Currently Reading…


Although it’s only the 9th of June, this month has been filled with new classes to teach, a Junior League leadership training and many meetings to kick off the new League year, a course reboot for Professional Communication and Presentation, and my summer class at UCF on Communication and Conflict among about a dozen other things.  Fortunately, this Conflict class comes at a perfect time, as I’ve finally decided on a direction for my graduate thesis.  I’m spending this summer writing a research paper proposal in Conflict, and this proposal will transform into my thesis under the direction of my advisor and my committee.

My thesis is about female leadership and the challenges women face when their “female” identity conflicts with their “leader” identity.  I am still in the beginning stages of the thesis process, so I checked out some library books to help me find my direction…


Sheryl Sandberg and Brene Brown’s books were obvious choices after watching their TED presentations and hearing about them in the news.  I stumbled upon How Remarkable Women Lead by Barsh and Cranston as well as Why The Best Man For The Job Is A Woman by Esther Wachs Book simply because of their titles.  I have one book coming in from Cocoa through inter-library loan and a few books waiting for me on the shelves at the UCF library.

Would you suggest any additional books I might read as I develop the direction for my thesis on women, leadership, and communication?


Currently Reading: How To Deliver A TED Talk


Summertime in Florida means plenty of trips to the beach.  So far this summer, I’ve been to New Smyrna, Cocoa Beach, and Honeymoon Island in Dunedin.  All of this beaching for me means relaxing with a book.  I read Gone Girl by Gillian Flynn (disappointing) and started reading the book my brother gave me called Kafka On The Shore by Haruki Murakami (amazing).  Mostly, though, I stick to nonfiction.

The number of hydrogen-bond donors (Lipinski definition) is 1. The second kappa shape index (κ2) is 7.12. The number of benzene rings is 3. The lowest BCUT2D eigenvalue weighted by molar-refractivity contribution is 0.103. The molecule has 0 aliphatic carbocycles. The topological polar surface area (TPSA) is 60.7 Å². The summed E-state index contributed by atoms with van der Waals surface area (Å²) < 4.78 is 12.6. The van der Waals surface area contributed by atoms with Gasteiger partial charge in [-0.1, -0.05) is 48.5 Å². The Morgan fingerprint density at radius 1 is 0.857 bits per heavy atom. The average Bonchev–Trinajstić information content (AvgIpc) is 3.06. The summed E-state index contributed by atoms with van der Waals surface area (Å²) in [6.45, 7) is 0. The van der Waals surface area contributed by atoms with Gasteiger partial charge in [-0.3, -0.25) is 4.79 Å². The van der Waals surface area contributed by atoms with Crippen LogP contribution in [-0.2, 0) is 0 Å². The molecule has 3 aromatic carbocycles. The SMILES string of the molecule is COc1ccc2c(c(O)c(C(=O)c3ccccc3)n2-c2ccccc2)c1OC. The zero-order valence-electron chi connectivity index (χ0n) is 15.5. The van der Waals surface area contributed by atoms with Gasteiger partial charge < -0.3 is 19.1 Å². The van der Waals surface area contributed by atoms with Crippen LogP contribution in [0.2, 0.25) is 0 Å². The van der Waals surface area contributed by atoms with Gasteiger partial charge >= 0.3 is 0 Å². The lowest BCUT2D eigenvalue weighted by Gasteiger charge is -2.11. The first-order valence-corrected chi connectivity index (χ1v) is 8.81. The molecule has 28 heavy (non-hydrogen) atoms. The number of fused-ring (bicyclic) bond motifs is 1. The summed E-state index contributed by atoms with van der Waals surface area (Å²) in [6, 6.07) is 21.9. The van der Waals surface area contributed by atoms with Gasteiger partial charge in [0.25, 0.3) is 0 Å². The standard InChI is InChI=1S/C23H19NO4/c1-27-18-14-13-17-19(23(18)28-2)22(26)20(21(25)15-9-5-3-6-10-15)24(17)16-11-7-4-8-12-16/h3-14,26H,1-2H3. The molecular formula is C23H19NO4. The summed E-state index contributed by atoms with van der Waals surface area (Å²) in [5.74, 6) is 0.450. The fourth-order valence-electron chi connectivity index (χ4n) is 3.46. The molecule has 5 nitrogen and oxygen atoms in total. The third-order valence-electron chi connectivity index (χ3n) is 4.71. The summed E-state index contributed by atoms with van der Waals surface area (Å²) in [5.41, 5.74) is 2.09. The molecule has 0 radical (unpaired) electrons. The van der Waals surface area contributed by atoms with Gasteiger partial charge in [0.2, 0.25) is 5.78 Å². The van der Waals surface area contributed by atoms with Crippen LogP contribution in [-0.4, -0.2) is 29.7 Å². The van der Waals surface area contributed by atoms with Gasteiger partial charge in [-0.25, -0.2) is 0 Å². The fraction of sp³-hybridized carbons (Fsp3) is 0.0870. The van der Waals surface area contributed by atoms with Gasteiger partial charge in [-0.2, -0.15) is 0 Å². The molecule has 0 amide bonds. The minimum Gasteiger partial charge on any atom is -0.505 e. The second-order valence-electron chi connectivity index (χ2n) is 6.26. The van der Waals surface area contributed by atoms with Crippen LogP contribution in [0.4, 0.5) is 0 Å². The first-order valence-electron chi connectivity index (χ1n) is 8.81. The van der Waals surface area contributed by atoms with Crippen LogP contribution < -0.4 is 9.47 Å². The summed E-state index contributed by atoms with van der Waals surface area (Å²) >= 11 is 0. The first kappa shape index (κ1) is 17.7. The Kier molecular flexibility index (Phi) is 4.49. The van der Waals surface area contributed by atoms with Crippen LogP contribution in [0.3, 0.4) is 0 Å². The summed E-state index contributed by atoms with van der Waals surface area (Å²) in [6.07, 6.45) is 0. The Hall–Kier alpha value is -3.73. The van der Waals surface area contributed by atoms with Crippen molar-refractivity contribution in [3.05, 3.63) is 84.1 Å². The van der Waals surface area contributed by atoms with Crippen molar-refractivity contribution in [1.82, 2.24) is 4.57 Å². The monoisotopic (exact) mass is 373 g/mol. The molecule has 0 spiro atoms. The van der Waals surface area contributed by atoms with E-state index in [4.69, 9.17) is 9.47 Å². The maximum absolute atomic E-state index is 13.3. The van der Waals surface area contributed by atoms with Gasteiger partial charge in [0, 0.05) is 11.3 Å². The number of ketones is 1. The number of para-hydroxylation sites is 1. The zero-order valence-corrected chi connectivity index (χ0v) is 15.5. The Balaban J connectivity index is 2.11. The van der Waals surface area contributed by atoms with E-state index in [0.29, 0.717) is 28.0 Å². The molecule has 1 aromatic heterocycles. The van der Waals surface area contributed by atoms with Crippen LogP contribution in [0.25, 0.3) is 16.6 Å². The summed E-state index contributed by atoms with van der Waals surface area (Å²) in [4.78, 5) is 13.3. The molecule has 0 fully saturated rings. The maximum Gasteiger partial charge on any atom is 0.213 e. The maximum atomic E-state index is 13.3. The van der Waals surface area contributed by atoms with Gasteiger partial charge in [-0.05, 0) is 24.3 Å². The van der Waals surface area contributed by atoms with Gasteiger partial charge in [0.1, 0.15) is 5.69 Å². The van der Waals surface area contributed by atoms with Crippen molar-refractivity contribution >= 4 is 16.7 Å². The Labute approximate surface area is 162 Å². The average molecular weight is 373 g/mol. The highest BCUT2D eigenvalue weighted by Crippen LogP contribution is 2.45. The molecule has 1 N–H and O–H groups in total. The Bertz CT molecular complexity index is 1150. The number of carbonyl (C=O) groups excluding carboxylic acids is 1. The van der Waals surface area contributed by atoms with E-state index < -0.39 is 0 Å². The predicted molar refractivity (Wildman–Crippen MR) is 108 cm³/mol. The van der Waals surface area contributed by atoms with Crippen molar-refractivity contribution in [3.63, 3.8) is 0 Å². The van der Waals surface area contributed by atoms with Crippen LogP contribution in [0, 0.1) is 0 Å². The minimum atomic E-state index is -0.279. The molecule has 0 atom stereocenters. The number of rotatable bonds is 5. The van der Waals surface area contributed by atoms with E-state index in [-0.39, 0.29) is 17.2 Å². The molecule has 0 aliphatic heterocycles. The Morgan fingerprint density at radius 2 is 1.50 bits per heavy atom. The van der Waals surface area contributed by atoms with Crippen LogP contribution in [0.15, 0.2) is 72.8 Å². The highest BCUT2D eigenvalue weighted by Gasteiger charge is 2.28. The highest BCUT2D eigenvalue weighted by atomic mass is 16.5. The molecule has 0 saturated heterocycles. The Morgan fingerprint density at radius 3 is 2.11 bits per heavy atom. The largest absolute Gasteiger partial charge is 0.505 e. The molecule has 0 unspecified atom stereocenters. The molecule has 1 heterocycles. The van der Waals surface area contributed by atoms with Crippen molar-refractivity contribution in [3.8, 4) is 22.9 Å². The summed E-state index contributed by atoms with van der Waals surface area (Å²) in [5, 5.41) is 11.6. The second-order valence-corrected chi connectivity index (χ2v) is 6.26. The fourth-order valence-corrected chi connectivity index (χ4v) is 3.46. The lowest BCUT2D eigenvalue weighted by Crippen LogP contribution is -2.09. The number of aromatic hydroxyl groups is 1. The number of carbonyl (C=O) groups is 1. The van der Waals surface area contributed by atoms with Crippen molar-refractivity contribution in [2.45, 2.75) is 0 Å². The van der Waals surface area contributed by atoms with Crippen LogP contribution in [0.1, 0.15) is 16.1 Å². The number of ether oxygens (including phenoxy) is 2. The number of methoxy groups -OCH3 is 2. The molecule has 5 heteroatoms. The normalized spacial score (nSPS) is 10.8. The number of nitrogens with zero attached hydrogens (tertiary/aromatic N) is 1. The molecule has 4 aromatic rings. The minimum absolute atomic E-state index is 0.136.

While beaching with my husband, I re-read Jeremey Donovan’s How To Deliver A TED Talk with a focus on the upcoming revamp of Professional Communication and Presentation.  I highlighted many places that link our current class (a presentation class using Nancy Duarte’s Resonate) with our future class (a self presentation class based on Pamela Slim’s Body Of Work).


Re-reading Donovan’s book with a focus on how to blend the old class with the new made me pick up on vastly different pages and excerpts than when I read it the first time.  For example, I want to explain that communicating your professional persona and being able to present yourself and your personal brand to others is a challenge in the era of social media and texting.  Donovan says, “Those who learn how to communicate offline will have a better chance of being heard and of making a difference in an ever-more crowded world” (Source).  This really struck a chord with me, and I began to see how the blend of old class and new class might make sense structurally.

Donovan’s Tip #1 in the book, “Everybody has an idea worth spreading” is key for the revamp of Professional Communication and Presentation because everyone must also be able to spread their professional persona and to make their personal brand into a story or an idea worth sharing.  His second tip on developing a “speaking persona” resonated with me because I think that in class, we can link a professional persona with a speaking persona.  Donovan gives a list of categories of speaking personas that I think any student can understand and connect with.  I have an idea for a revamp of our old TED Analysis Presentation assignment in asking students to figure out what their speaking persona will be and finding a TED Talk with a speaker whose persona is similar to their own.  This will help incorporate TED Talks into the class with a focus this time on professional and speaking personas.

I also liked Donovan’s section in Chapter 1’s “Organizing Your Talk” on story, so I think another presentation my students can focus on in the reboot of the class is developing a compelling narrative that inspires and connects with the audience’s deepest rooted needs and desires.  Chapter Two’s Prompts on pages 48-50 can serve as an exercise and a basis for narrative presentations at the beginning of the new Professional Communication and Presentation class which will feed into the overall narrative students will tell in their Professional Persona Projects based on Slim’s Body of Work.

What was your favorite part of Donovan’s How To Deliver A TED Talk?  Can you make any additional connections between Donovan’s book and Slim’s Body of Work?

Review: Dan Roam’s Show And Tell


When a book receives acclaim from Nancy Duarte, Garr Reynolds, and Guy Kawasaki, I know it’s going to be good.  After reading Dan Roam’s Show and Tell: How Everybody Can Make Extraordinary Presentations over the weekend, I can confirm that yes, the book is good.